Commentary to the Book of Jeremiah By Rabbi Chaim Dov Rabinowitz Edited by Shalom Kaplan Translated by: Rabbi Y. Starret (514 Pages)Publisher: H. Vagshal Publishing, 2003 Part of the "Da'ath Sofrim - Prophets" series.
The Da'ath Sofrim, here translated into English, is a lucid and outstanding commentary on the the Book of Jeremiah.
From the publisher:
Although all recorded prophecy bears a message for posterity, each prophet conveyed a specific message for his times. Thus, Jeremiah's prophecy is connected to his generation more that the prophecies of any other prophet. His words also convey his deep personal pain. Jeremiah lived in the generation of the Destruction of the First Temple and the Exile of the remaining tribes of Israel in the Kingdom of Judah. The vast majority of the Jewish People (the Ten Tribes) had already gone into exile with the destruction of the Northern Kingdom of Israel. During most of Jeremiah's times there was a righteous king over Judah - Josiah son of Amon. King Josiah had made great effort to strengthen Jewish practice, but his success was only superficial. G-d sent Jeremiah to bring Josiah's attention to these deeper spiritual shortcomings, so that perhaps this might preclude the final destruction of the kingdom.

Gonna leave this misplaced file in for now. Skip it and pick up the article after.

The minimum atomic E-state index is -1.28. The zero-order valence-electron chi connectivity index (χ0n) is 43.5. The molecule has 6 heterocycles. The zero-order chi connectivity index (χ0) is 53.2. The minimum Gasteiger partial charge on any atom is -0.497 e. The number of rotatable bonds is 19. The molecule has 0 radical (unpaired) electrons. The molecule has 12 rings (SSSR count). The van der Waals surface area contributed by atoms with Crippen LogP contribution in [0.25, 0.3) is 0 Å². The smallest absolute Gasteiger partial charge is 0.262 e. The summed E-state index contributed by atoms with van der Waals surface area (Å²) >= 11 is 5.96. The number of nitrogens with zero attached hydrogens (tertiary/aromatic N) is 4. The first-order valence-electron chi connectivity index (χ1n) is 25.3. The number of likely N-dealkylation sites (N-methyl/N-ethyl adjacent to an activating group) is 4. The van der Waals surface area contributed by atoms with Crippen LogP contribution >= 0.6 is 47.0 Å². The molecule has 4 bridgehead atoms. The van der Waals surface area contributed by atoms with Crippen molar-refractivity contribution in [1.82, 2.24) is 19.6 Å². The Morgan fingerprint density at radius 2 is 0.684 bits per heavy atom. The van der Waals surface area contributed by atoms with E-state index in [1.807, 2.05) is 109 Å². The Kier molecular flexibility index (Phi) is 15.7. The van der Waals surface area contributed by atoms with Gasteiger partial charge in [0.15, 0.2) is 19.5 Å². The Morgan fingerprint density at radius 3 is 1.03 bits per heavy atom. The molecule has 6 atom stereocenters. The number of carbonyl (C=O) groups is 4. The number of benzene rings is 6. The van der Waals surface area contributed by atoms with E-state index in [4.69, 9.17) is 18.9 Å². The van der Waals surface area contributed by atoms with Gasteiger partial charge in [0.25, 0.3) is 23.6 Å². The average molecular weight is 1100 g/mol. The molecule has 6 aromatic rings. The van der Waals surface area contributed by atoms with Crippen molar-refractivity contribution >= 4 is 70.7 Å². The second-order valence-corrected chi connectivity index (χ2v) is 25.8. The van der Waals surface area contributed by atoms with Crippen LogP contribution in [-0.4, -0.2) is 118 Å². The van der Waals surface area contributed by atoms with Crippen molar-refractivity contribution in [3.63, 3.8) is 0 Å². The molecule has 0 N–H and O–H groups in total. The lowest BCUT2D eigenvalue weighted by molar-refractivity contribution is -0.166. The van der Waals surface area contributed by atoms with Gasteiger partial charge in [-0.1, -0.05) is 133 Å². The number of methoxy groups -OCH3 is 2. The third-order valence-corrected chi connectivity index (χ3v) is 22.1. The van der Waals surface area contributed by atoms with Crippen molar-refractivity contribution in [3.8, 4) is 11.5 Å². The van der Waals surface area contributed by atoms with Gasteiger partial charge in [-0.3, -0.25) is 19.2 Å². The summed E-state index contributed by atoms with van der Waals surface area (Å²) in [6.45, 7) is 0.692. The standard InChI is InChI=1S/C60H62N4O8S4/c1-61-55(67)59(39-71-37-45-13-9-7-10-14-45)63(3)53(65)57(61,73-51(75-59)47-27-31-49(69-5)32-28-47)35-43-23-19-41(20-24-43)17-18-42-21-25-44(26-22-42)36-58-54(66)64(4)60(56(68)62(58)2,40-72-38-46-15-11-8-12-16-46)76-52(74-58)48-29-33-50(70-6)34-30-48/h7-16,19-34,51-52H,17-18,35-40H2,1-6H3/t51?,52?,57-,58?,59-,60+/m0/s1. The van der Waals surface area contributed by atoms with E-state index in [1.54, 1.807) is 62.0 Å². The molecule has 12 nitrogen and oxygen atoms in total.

A collection of rabbinic exegesis. Rav Chaim Dov Rabinowitz life's work was the monumental Da'ath Sofrim on Tanach, a 21 volume commentary based on the Rishonim. He invested all of his energy and more than sixty years of his life into compiling this commentary. His books serve as basic works for the study of Tanach and are used by the greatest educators throughout the world. Many talmidei chachamim study Tanach according to Da'at Sofrim. Translated from Hebrew. Editorial contributions by Rabbi Shalom Kaplan and Rabbi N. Vogel.